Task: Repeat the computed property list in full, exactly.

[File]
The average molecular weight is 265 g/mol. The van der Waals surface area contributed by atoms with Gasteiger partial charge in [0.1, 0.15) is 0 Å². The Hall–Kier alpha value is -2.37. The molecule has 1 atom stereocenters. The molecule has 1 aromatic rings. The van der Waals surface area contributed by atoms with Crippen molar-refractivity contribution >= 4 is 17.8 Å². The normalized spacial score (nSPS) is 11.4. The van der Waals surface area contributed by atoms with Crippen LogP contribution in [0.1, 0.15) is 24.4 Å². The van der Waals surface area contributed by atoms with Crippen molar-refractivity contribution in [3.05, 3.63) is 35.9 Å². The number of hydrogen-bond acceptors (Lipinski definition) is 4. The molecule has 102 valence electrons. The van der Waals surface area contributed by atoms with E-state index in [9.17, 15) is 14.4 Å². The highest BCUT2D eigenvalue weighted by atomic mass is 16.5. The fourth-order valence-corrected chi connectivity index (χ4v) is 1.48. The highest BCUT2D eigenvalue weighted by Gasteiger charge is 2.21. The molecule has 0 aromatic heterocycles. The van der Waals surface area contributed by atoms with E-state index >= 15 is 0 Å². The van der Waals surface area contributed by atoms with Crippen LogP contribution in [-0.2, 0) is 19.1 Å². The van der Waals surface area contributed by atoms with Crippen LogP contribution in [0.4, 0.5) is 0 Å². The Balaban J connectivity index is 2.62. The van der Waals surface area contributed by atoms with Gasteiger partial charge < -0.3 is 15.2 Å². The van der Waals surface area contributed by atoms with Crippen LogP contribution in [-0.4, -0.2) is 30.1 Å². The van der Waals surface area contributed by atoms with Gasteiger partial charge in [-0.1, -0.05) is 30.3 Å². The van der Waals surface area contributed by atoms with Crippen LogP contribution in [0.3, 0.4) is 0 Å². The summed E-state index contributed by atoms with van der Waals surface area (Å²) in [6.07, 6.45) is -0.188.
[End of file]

The average molecular weight is 265 g/mol. The van der Waals surface area contributed by atoms with Gasteiger partial charge in [0.1, 0.15) is 0 Å². The Hall–Kier alpha value is -2.37. The molecule has 1 atom stereocenters. The molecule has 1 aromatic rings. The van der Waals surface area contributed by atoms with Crippen molar-refractivity contribution >= 4 is 17.8 Å². The normalized spacial score (nSPS) is 11.4. The van der Waals surface area contributed by atoms with Crippen LogP contribution in [0.1, 0.15) is 24.4 Å². The van der Waals surface area contributed by atoms with Crippen molar-refractivity contribution in [3.05, 3.63) is 35.9 Å². The number of hydrogen-bond acceptors (Lipinski definition) is 4. The molecule has 102 valence electrons. The van der Waals surface area contributed by atoms with E-state index in [9.17, 15) is 14.4 Å². The highest BCUT2D eigenvalue weighted by atomic mass is 16.5. The fourth-order valence-corrected chi connectivity index (χ4v) is 1.48. The highest BCUT2D eigenvalue weighted by Gasteiger charge is 2.21. The molecule has 0 aromatic heterocycles. The van der Waals surface area contributed by atoms with E-state index >= 15 is 0 Å². The van der Waals surface area contributed by atoms with Crippen LogP contribution in [-0.2, 0) is 19.1 Å². The van der Waals surface area contributed by atoms with Crippen LogP contribution in [0.4, 0.5) is 0 Å². The Balaban J connectivity index is 2.62. The van der Waals surface area contributed by atoms with Gasteiger partial charge < -0.3 is 15.2 Å². The van der Waals surface area contributed by atoms with Crippen LogP contribution in [-0.4, -0.2) is 30.1 Å². The van der Waals surface area contributed by atoms with Gasteiger partial charge in [-0.1, -0.05) is 30.3 Å². The van der Waals surface area contributed by atoms with Crippen LogP contribution in [0.3, 0.4) is 0 Å². The summed E-state index contributed by atoms with van der Waals surface area (Å²) in [6.07, 6.45) is -0.188.